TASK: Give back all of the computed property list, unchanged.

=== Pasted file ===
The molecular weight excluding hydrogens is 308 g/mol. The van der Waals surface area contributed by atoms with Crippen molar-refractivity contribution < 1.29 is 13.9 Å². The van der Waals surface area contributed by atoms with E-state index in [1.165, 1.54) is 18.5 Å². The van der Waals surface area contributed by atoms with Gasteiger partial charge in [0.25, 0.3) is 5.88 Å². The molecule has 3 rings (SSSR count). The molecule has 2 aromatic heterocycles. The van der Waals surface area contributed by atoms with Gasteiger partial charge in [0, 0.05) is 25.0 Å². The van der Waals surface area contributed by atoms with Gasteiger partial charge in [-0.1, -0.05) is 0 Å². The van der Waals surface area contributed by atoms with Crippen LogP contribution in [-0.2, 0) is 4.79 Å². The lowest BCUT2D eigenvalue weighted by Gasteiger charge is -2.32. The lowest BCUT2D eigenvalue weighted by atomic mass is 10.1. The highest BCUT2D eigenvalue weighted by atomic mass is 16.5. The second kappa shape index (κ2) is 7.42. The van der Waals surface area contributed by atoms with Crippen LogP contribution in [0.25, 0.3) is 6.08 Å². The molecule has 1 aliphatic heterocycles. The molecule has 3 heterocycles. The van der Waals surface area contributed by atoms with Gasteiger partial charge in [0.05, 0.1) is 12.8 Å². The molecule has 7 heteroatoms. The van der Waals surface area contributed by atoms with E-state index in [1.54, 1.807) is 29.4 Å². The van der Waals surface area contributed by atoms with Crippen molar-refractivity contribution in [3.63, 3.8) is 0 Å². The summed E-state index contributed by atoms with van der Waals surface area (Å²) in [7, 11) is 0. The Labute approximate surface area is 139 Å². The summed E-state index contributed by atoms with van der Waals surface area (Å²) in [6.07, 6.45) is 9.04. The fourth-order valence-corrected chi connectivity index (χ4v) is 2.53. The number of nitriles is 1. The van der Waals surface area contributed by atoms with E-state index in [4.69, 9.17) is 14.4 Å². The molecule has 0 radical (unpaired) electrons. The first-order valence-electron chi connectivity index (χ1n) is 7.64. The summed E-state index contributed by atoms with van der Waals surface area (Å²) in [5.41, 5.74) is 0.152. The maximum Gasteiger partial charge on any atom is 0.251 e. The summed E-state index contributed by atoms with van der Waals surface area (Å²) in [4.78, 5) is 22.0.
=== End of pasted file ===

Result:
The molecular weight excluding hydrogens is 308 g/mol. The van der Waals surface area contributed by atoms with Crippen molar-refractivity contribution < 1.29 is 13.9 Å². The van der Waals surface area contributed by atoms with E-state index in [1.165, 1.54) is 18.5 Å². The van der Waals surface area contributed by atoms with Gasteiger partial charge in [0.25, 0.3) is 5.88 Å². The molecule has 3 rings (SSSR count). The molecule has 2 aromatic heterocycles. The van der Waals surface area contributed by atoms with Gasteiger partial charge in [0, 0.05) is 25.0 Å². The van der Waals surface area contributed by atoms with Gasteiger partial charge in [-0.1, -0.05) is 0 Å². The van der Waals surface area contributed by atoms with Crippen LogP contribution in [-0.2, 0) is 4.79 Å². The lowest BCUT2D eigenvalue weighted by Gasteiger charge is -2.32. The lowest BCUT2D eigenvalue weighted by atomic mass is 10.1. The highest BCUT2D eigenvalue weighted by atomic mass is 16.5. The second kappa shape index (κ2) is 7.42. The van der Waals surface area contributed by atoms with Crippen LogP contribution in [0.25, 0.3) is 6.08 Å². The molecule has 1 aliphatic heterocycles. The molecule has 3 heterocycles. The van der Waals surface area contributed by atoms with Gasteiger partial charge in [0.05, 0.1) is 12.8 Å². The molecule has 7 heteroatoms. The van der Waals surface area contributed by atoms with E-state index in [1.54, 1.807) is 29.4 Å². The van der Waals surface area contributed by atoms with Crippen molar-refractivity contribution in [3.63, 3.8) is 0 Å². The summed E-state index contributed by atoms with van der Waals surface area (Å²) in [7, 11) is 0. The Labute approximate surface area is 139 Å². The summed E-state index contributed by atoms with van der Waals surface area (Å²) in [6.07, 6.45) is 9.04. The fourth-order valence-corrected chi connectivity index (χ4v) is 2.53. The number of nitriles is 1. The van der Waals surface area contributed by atoms with E-state index in [4.69, 9.17) is 14.4 Å². The molecule has 0 radical (unpaired) electrons. The first-order valence-electron chi connectivity index (χ1n) is 7.64. The summed E-state index contributed by atoms with van der Waals surface area (Å²) in [5.41, 5.74) is 0.152. The maximum Gasteiger partial charge on any atom is 0.251 e. The summed E-state index contributed by atoms with van der Waals surface area (Å²) in [4.78, 5) is 22.0.